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The Chemical Evolution from Older (323–318 Ma) towards Younger Highly Evolved Tin Granites (315–314 Ma)—Sources and Metal Enrichment in Variscan Granites of the Western Erzgebirge (Central European Variscides, Germany)

1
Institut für Mineralogie, TU Bergakademie Freiberg, Brennhausgasse 14, D-09599 Freiberg/Sachsen, Germany
2
Institut für Geowissenschaften, Goethe Universität Frankfurt, Altenhoeferallee 1, D-60438 Frankfurt am Main, Germany
3
Saxonian Geological Survey, Halsbrücker Str. 31a, D-09599 Freiberg, Germany
4
Swedish Museum of Natural History, Box 50007, SE-1045 Stockholm, Sweden
*
Author to whom correspondence should be addressed.
Minerals 2019, 9(12), 769; https://doi.org/10.3390/min9120769
Received: 23 October 2019 / Revised: 4 December 2019 / Accepted: 10 December 2019 / Published: 11 December 2019
(This article belongs to the Special Issue Feature Papers in Mineral Geochemistry and Geochronology 2019)
The sources and critical enrichment processes for granite related tin ores are still not well understood. The Erzgebirge represents one of the classical regions for tin mineralization. We investigated the four largest plutons from the Western Erzgebirge (Germany) for the geochemistry of bulk rocks and autocrystic zircons and relate this information to their intrusion ages. The source rocks of the Variscan granites were identified as high-grade metamorphic rocks based on the comparison of Hf-O isotope data on zircons, the abundance of xenocrystic zircon ages as well as Nd and Hf model ages. Among these rocks, restite is the most likely candidate for later Variscan melts. Based on the evolution with time, we could reconstruct enrichment factors for tin and tungsten starting from the protoliths (575 Ma) that were later converted to high-grade metamorphic rocks (340 Ma) and served as sources for the older biotite granites (323–318 Ma) and the tin granites (315–314 Ma). This evolution involved a continuous enrichment of both tin and tungsten with an enrichment factor of ~15 for tin and ~7 for tungsten compared to the upper continental crust (UCC). Ore level concentrations (>10–100 times enrichment) were achieved only in the greisen bodies and dykes by subsequent hydrothermal processes. View Full-Text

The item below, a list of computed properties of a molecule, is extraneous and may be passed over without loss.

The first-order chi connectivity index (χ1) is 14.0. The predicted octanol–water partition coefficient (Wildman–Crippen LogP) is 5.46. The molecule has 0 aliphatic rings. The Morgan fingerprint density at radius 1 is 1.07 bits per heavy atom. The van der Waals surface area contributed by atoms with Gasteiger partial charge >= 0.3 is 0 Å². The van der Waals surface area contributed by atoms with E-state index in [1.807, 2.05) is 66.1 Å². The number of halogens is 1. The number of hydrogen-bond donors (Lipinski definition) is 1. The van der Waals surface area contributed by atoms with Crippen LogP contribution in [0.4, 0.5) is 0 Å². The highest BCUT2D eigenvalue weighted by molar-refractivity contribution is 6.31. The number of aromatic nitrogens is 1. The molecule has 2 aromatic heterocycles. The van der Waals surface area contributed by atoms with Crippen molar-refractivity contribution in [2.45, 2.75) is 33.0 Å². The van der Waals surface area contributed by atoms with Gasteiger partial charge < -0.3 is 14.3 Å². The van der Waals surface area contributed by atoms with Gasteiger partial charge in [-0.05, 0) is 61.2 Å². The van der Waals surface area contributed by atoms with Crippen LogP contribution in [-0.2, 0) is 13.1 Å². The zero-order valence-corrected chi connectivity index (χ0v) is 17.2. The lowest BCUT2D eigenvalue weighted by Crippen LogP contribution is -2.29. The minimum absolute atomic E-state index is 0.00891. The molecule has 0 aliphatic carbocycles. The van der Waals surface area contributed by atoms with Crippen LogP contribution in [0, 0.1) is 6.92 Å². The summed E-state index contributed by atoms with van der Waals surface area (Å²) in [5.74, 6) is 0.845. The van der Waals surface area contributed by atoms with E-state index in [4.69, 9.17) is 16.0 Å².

Keywords: tin granites; crustal melts; S-type granites; zircon; hafnium isotopes; oxygen isotopes; greisen; Erzgebirge; granite source tin granites; crustal melts; S-type granites; zircon; hafnium isotopes; oxygen isotopes; greisen; Erzgebirge; granite source
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Tichomirowa, M.; Gerdes, A.; Lapp, M.; Leonhardt, D.; Whitehouse, M. The Chemical Evolution from Older (323–318 Ma) towards Younger Highly Evolved Tin Granites (315–314 Ma)—Sources and Metal Enrichment in Variscan Granites of the Western Erzgebirge (Central European Variscides, Germany). Minerals 2019, 9, 769.

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